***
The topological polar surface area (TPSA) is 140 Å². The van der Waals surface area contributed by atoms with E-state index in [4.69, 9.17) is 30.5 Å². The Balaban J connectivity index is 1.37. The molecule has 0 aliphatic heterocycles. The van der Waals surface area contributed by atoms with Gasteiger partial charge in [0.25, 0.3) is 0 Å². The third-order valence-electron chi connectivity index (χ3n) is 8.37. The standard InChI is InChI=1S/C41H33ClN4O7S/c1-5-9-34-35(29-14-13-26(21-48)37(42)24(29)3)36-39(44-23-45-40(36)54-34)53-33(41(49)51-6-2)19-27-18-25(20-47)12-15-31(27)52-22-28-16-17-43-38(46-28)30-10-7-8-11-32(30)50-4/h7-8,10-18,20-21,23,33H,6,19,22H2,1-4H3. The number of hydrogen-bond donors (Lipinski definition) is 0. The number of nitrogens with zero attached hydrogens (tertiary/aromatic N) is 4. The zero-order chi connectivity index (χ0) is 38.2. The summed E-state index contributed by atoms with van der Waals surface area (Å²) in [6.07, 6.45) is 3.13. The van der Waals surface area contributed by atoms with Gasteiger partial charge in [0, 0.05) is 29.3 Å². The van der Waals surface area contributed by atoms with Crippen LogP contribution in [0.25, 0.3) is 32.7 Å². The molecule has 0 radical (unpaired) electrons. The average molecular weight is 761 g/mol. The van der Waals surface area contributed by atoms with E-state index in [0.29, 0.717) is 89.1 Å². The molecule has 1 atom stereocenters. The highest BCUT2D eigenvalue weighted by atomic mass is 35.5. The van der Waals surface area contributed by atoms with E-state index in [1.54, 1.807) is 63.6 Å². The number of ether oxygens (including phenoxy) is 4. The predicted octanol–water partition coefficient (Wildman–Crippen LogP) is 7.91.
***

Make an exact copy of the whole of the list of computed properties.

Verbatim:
The topological polar surface area (TPSA) is 140 Å². The van der Waals surface area contributed by atoms with E-state index in [4.69, 9.17) is 30.5 Å². The Balaban J connectivity index is 1.37. The molecule has 0 aliphatic heterocycles. The van der Waals surface area contributed by atoms with Gasteiger partial charge in [0.25, 0.3) is 0 Å². The third-order valence-electron chi connectivity index (χ3n) is 8.37. The standard InChI is InChI=1S/C41H33ClN4O7S/c1-5-9-34-35(29-14-13-26(21-48)37(42)24(29)3)36-39(44-23-45-40(36)54-34)53-33(41(49)51-6-2)19-27-18-25(20-47)12-15-31(27)52-22-28-16-17-43-38(46-28)30-10-7-8-11-32(30)50-4/h7-8,10-18,20-21,23,33H,6,19,22H2,1-4H3. The number of hydrogen-bond donors (Lipinski definition) is 0. The number of nitrogens with zero attached hydrogens (tertiary/aromatic N) is 4. The zero-order chi connectivity index (χ0) is 38.2. The summed E-state index contributed by atoms with van der Waals surface area (Å²) in [6.07, 6.45) is 3.13. The van der Waals surface area contributed by atoms with Gasteiger partial charge in [0, 0.05) is 29.3 Å². The van der Waals surface area contributed by atoms with Crippen LogP contribution in [0.25, 0.3) is 32.7 Å². The molecule has 0 radical (unpaired) electrons. The average molecular weight is 761 g/mol. The van der Waals surface area contributed by atoms with E-state index in [0.29, 0.717) is 89.1 Å². The molecule has 1 atom stereocenters. The highest BCUT2D eigenvalue weighted by atomic mass is 35.5. The van der Waals surface area contributed by atoms with E-state index in [1.54, 1.807) is 63.6 Å². The number of ether oxygens (including phenoxy) is 4. The predicted octanol–water partition coefficient (Wildman–Crippen LogP) is 7.91.